KHN Morning Briefing

Summaries of health policy coverage from major news organizations

Both Sides Puzzle Over Abortion Amendment In House Health Bill

Newspapers continue to report on the Stupak amendment to the House health bill and how it will affect access to abortion.

"[T]he Stupak amendment, named for Rep. Bart Stupak (D-Mich.), would ban individuals from using new government subsidies to buy insurance plans that cover abortion, and it would prohibit a government-operated plan - the public option - from carrying abortion coverage," Politico reports. Supporters of the amendment "say that it simply extends an existing prohibition on federal funding for abortion - an annually renewed policy called the Hyde amendment - to the health care exchange that would be established for the uninsured under the health care bill making its way through Congress. But lawmakers who support abortion rights contend that, if the Stupak amendment's logic is extended to the $250 billion in tax breaks Americans get to buy coverage through employer-based plans, it could strip abortion coverage from tens of millions of women who already have it."

Workers who have health benefits through their jobs are exempted from paying income taxes on their premium contribution. "Congress considers the income tax exclusion to be a massive 'tax expenditure' - a subsidy - for individuals to buy insurance." Many of those plans cover abortion. "Taking the concept of a subsidy one degree further - from individual purchasers to corporate providers - insurance companies that offer plans that cover abortion get tens of billions of dollars of subsidies through programs like Medicare Advantage and the 2003 prescription drug law. While few, if any, seniors have need for abortion coverage, the big insurers who administer those plans also offer insurance policies that cover abortion to younger women and their husbands and fathers" (Allen, 11/16).

Las Vegas Sun: "Days after the House voted to include stricter abortion restrictions in the health care bill, nearly 50,000 abortion rights supporters urged [Senate Majority Leader Harry] Reid in a petition to block the provision from the Senate bill he is crafting. Conventional wisdom says the majority leader faces a great dilemma: Reid is a Mormon who opposes abortion but is under great pressure from the Democratic base to prevent the House's strict Stupak-Pitts amendment from being included in the Senate" (Mascaro, 11/15).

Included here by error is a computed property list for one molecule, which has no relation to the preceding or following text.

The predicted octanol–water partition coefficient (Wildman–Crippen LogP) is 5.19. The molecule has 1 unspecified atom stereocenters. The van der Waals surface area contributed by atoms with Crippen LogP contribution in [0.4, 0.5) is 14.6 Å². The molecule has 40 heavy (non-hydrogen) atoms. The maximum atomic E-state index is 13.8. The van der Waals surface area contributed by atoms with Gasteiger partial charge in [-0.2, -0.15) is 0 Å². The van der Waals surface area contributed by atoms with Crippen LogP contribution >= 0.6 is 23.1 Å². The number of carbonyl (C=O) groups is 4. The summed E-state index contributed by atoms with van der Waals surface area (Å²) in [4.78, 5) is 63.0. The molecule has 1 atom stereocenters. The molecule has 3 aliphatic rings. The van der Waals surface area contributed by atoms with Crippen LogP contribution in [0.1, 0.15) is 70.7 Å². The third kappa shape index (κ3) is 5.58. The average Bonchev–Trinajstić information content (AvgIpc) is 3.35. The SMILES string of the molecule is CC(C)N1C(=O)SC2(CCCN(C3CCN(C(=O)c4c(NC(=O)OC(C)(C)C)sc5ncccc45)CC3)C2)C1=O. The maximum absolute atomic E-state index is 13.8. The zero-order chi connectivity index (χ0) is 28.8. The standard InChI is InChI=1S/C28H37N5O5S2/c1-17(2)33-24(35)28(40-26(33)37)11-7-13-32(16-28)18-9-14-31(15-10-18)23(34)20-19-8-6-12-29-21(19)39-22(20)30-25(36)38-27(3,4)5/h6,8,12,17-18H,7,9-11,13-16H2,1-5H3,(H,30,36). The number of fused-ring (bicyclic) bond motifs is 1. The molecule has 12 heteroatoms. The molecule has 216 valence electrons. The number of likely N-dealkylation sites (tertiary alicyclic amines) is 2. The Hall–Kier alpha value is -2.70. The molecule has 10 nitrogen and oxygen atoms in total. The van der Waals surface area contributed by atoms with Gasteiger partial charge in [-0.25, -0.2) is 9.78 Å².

The Los Angeles Times reports on the influence of Catholic bishops over abortion language in the health bills. "A number of groups oppose abortion rights, but the church is one of the few to also support Democratic efforts to overhaul healthcare. That has given the church a seat at the negotiating table. It used that influence this month as the House of Representatives prepared to vote on the healthcare legislation. Negotiators for the church worked with lawmakers to add an amendment to ensure that federal insurance subsidies do not wind up funding elective abortion." In addition, "[t]he church also had amassed goodwill during years of working with Democrats on such issues as tax credits for the working poor, immigration, climate change and nutrition programs. It had built a level of trust that other antiabortion groups could not" (Oliphant, 11/16).

NPR interviewed Rep. Diana DeGette, D-Colo., co-chair of the Congressional Pro-Choice Caucus. "She's authored a letter that has been co-signed by more than 40 of her colleagues saying they will not support a final bill that includes the Stupak Amendment" (Martin, 11/13).

KHN summaries from Sunday's abortion coverage: Democrats Stymied On Abortion In Health Bill

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